Jessica Lagasse Swanson Dishes on Being Deliciously Gluten Free


Expert panels and culinary workshops will span three days at the upcoming Gluten-Free Living Conference, April 4-6 at the Doubletree by Hilton where the list of speakers includes Jessica Lagasse Swanson, daughter of famed chef Emeril Lagasse and the co-author of The Gluten Free Table and the upcoming book The Lagasse Girls’ Big Flavor, Bold Taste and No Gluten (due out Fall 2014).

Where to Find Gluten-Free Goodies in Orlando

After a 2001 gluten sensitivity diagnosis, Swanson dramatically altered the way she ate and cooked, an experience that spawned her cookbooks, which she co-authored with her sister Jillian , to document years of experimenting, learning, tweaking and adjusting her favorite recipes to be gluten-free. She’ll present a Gluten-Free Recipe Makeovers workshop with her sister on Saturday, April 5 but before she does, she answered a few of our burning questions and gave us one of her favorite GF recipes to share:

Edible Orlando: Why did you first become passionate about gluten-free cooking?
Jessica Lagasse Swanson: When I was diagnosed with a gluten sensitivity, the GF food offerings available in the market were pretty poor. But, I found myself missing and craving some old favorites. So, I started trying to come up with reasonably close substitutes on my own. As I worked with the ingredients more and more and really started developing some tasty GF recipes, I wanted to share them with other GFers who might be settling for the bland, oddly textured GF food that was out there. Thus, my sister and I decided to try to write a cookbook to share our insights and recipes with others.

EO: Why do you think people have the misconception that gluten-free equals flavor-free?
JS: Until recently, in my opinion, the GF options that were available in the retail market were limited. And those that were out there didn’t taste very good, they had an odd texture or they left a weird aftertaste. Don’t get me wrong, some were very close substitutes for gluteny food but most didn’t really have any flavor at all. I think that was the case for many years and those of us following a GF diet sort of resigned ourselves to that reality. Now, however, there are hundreds of GF options running the gamut from waffles to biscotti to stuffing cubes and most of them are really, really tasty. I think that the days of flavor-free have passed and we have lots of delicious GF products still to come.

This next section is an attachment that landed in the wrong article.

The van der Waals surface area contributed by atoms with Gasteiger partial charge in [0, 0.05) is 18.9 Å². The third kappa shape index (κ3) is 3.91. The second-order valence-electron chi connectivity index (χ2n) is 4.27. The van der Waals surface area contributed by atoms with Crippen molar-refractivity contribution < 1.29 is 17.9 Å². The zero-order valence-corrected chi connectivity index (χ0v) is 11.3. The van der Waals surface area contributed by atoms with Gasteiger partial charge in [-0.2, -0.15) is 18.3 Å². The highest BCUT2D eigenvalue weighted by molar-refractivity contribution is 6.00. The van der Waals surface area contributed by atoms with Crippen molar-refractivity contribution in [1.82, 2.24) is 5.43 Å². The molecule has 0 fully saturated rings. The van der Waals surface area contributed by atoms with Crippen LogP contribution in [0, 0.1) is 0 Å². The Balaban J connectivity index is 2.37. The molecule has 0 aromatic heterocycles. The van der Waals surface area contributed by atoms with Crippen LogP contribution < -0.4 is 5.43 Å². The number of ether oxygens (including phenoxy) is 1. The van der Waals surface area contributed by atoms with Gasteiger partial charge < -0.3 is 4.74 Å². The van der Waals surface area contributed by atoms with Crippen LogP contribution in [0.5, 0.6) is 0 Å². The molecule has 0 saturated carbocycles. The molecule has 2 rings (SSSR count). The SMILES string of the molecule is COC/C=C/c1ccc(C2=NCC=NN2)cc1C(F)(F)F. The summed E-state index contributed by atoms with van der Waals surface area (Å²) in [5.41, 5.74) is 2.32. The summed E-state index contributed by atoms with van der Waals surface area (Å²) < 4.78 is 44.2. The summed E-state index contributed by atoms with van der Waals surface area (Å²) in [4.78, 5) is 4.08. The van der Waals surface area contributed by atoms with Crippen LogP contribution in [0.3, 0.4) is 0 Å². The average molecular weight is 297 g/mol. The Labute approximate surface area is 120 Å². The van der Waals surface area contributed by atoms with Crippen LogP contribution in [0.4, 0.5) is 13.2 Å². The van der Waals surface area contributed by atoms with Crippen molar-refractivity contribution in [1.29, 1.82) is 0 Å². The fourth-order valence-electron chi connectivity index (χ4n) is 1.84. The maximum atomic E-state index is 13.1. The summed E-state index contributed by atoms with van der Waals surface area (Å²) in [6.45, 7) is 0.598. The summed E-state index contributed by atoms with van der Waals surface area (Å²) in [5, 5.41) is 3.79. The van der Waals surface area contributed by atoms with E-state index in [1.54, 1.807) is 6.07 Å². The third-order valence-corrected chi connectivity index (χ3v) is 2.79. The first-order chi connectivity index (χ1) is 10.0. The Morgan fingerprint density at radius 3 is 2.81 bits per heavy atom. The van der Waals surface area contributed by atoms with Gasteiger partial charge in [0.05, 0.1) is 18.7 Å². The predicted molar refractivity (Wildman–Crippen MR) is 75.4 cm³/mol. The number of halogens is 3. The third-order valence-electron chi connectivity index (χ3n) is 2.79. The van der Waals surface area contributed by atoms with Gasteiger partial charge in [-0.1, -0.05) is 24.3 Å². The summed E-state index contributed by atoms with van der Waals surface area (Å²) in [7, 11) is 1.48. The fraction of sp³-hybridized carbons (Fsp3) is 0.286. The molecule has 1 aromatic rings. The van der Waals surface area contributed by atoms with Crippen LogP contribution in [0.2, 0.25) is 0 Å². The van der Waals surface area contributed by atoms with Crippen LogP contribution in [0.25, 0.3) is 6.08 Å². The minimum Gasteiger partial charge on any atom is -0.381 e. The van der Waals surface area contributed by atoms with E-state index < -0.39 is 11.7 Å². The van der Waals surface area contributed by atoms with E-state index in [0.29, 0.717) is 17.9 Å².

EO: How do you dispel that myth?
JS: Well, honestly, that is something Jillian and I have worked hard to do—probably our biggest goal really. Although there are lots and lots of GF foods out there, they tend to just be components of meals or snacks (think pasta noodles or packaged cookies). In our cookbooks, we wanted to show the regular home cook that anyone can put together a great tasting, palate pleasing, complete GF meal. GF chicken pot pie can taste better than regular pot pie, GF oatmeal raisin cookies can be as flavorful and chewy as traditional ones. Having better tasting GF products to use in our dishes has certainly helped. But GF cooking from scratch can easily produce delicious, well-flavored options.

EO: What are some of the power grains you use instead of wheat and why are they great even for people without a gluten allergy/sensitivity?
JS: I really like quinoa and so do my kids (although I think technically quinoa is a vegetable, not a grain). I cook it with some olive oil, garlic and black pepper and my kids shovel it in alongside their baked chicken or fish. Flax is another super healthy and versatile grain you can use instead of wheat. We grind it up and sprinkle it on our ice cream. Amaranth is another one I have started using more and more. I’ve been experimenting with amaranth flour in a variety of savory roux-based recipes lately and I have had some good results. All of the options are great for GFers and non-GF adherents because they contain a variety of very healthy nutrients, fiber and/or protein.

PHOTO BY CHRIS GRANGERBaked Macaroni and Cheese
Excerpted from The Gluten Free Table by Jillian Lagasse and Jessie Lagasse Swanson

2 tablespoons unsalted butter
2 tablespoons gluten free all purpose flour blend (we like Arrowhead Mills Gluten Free All Purpose Baking Mix)
2 cups milk
2 ¼ cups grated sharp cheddar cheese
½ teaspoon salt
¼ teaspoon black pepper
2 cups gluten free macaroni, cooked al dente and drained


1. Preheat the oven to 350 degrees F.
2. In a large saucepan over medium-low heat, melt the butter. Whisk in the flour blend and cook, whisking constantly, for about 3 to 4 minutes.
3. Gradually whisk in the milk. Simmer, stirring frequently, for 10 to 15 minutes, or until the mixture is thick enough to coat a wooden spoon. The mixture will thicken as it cooks, so be sure to keep stirring it.
4. Remove from the heat and stir in 1 ½ cups of the cheese and the salt and pepper. Mix until the cheese is fully melted.
5. Stir the cooked macaroni into the cheese mixture.
6. Pour half of the resulting mixture into an 8×8-inch baking dish. Sprinkle evenly with half the remaining cheese. Pour in the rest of the macaroni mixture and finish with the remaining cheese.
7. Bake for about 30 minutes, or until the cheese on top starts to brown.
8. Remove from the oven, let sit for 5 minutes and then serve.

Serves 6 to 8